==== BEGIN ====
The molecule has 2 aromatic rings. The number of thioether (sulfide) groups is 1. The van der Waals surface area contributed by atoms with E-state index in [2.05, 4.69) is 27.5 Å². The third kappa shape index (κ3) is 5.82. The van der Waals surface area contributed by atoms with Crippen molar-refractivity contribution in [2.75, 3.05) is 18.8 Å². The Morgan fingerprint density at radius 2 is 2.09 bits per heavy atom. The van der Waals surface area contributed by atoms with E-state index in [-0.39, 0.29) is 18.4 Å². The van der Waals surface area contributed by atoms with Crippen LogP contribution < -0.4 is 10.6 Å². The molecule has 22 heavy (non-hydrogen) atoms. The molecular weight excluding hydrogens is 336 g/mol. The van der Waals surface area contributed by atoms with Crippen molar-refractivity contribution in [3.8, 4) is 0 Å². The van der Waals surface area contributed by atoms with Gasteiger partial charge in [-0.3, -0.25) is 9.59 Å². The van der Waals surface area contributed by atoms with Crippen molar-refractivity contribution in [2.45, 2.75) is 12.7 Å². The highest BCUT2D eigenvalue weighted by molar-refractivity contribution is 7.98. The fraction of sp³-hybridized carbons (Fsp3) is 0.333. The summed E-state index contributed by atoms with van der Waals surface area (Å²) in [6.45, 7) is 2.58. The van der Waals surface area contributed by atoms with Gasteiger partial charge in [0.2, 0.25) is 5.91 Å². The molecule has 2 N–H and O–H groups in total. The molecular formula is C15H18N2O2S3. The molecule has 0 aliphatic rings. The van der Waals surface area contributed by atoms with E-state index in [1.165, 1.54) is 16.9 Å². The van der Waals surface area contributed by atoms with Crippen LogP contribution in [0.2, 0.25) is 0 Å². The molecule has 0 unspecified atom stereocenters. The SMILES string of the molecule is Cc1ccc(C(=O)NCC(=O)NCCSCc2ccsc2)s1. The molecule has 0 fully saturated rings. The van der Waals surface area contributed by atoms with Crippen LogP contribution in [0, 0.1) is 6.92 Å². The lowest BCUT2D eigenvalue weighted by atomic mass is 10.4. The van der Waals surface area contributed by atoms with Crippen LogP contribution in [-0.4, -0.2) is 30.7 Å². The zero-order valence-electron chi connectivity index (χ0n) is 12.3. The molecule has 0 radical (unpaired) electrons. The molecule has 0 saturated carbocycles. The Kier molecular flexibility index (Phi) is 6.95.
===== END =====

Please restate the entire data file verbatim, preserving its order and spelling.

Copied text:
The molecule has 2 aromatic rings. The number of thioether (sulfide) groups is 1. The van der Waals surface area contributed by atoms with E-state index in [2.05, 4.69) is 27.5 Å². The third kappa shape index (κ3) is 5.82. The van der Waals surface area contributed by atoms with Crippen molar-refractivity contribution in [2.75, 3.05) is 18.8 Å². The Morgan fingerprint density at radius 2 is 2.09 bits per heavy atom. The van der Waals surface area contributed by atoms with E-state index in [-0.39, 0.29) is 18.4 Å². The van der Waals surface area contributed by atoms with Crippen LogP contribution < -0.4 is 10.6 Å². The molecule has 22 heavy (non-hydrogen) atoms. The molecular weight excluding hydrogens is 336 g/mol. The van der Waals surface area contributed by atoms with Crippen molar-refractivity contribution in [3.8, 4) is 0 Å². The van der Waals surface area contributed by atoms with Gasteiger partial charge in [-0.3, -0.25) is 9.59 Å². The van der Waals surface area contributed by atoms with Crippen molar-refractivity contribution in [2.45, 2.75) is 12.7 Å². The highest BCUT2D eigenvalue weighted by molar-refractivity contribution is 7.98. The fraction of sp³-hybridized carbons (Fsp3) is 0.333. The summed E-state index contributed by atoms with van der Waals surface area (Å²) in [6.45, 7) is 2.58. The van der Waals surface area contributed by atoms with Gasteiger partial charge in [0.2, 0.25) is 5.91 Å². The molecule has 2 N–H and O–H groups in total. The molecular formula is C15H18N2O2S3. The molecule has 0 aliphatic rings. The van der Waals surface area contributed by atoms with E-state index in [1.165, 1.54) is 16.9 Å². The van der Waals surface area contributed by atoms with Crippen LogP contribution in [0.2, 0.25) is 0 Å². The molecule has 0 unspecified atom stereocenters. The SMILES string of the molecule is Cc1ccc(C(=O)NCC(=O)NCCSCc2ccsc2)s1. The molecule has 0 fully saturated rings. The van der Waals surface area contributed by atoms with Crippen LogP contribution in [0, 0.1) is 6.92 Å². The lowest BCUT2D eigenvalue weighted by atomic mass is 10.4. The van der Waals surface area contributed by atoms with Crippen LogP contribution in [-0.4, -0.2) is 30.7 Å². The zero-order valence-electron chi connectivity index (χ0n) is 12.3. The molecule has 0 radical (unpaired) electrons. The molecule has 0 saturated carbocycles. The Kier molecular flexibility index (Phi) is 6.95.